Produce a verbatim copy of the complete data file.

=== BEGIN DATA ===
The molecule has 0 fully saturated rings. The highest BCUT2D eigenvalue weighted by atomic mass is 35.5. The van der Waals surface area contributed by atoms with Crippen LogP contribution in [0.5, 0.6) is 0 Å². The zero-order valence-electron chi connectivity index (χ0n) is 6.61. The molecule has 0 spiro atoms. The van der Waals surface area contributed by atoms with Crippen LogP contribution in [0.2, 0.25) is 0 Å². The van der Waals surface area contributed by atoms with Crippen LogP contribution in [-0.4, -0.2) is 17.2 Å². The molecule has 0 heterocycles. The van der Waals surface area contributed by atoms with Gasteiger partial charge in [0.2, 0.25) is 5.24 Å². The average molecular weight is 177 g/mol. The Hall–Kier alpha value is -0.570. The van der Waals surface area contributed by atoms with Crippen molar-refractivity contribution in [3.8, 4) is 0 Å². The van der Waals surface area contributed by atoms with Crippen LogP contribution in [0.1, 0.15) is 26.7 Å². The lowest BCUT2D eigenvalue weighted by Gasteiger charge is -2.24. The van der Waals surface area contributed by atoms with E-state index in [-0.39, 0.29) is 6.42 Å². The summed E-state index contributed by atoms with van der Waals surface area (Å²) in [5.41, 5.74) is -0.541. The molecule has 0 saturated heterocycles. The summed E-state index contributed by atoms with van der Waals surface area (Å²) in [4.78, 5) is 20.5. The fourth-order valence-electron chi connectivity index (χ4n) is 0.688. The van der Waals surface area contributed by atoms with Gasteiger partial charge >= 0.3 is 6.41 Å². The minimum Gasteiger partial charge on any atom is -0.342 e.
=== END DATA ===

The molecule has 0 fully saturated rings. The highest BCUT2D eigenvalue weighted by atomic mass is 35.5. The van der Waals surface area contributed by atoms with Crippen LogP contribution in [0.5, 0.6) is 0 Å². The zero-order valence-electron chi connectivity index (χ0n) is 6.61. The molecule has 0 spiro atoms. The van der Waals surface area contributed by atoms with Crippen LogP contribution in [0.2, 0.25) is 0 Å². The van der Waals surface area contributed by atoms with Crippen LogP contribution in [-0.4, -0.2) is 17.2 Å². The molecule has 0 heterocycles. The van der Waals surface area contributed by atoms with Gasteiger partial charge in [0.2, 0.25) is 5.24 Å². The average molecular weight is 177 g/mol. The Hall–Kier alpha value is -0.570. The van der Waals surface area contributed by atoms with Crippen molar-refractivity contribution in [3.8, 4) is 0 Å². The van der Waals surface area contributed by atoms with Crippen LogP contribution in [0.1, 0.15) is 26.7 Å². The lowest BCUT2D eigenvalue weighted by Gasteiger charge is -2.24. The van der Waals surface area contributed by atoms with E-state index in [-0.39, 0.29) is 6.42 Å². The summed E-state index contributed by atoms with van der Waals surface area (Å²) in [5.41, 5.74) is -0.541. The molecule has 0 saturated heterocycles. The summed E-state index contributed by atoms with van der Waals surface area (Å²) in [4.78, 5) is 20.5. The fourth-order valence-electron chi connectivity index (χ4n) is 0.688. The van der Waals surface area contributed by atoms with Gasteiger partial charge >= 0.3 is 6.41 Å². The minimum Gasteiger partial charge on any atom is -0.342 e.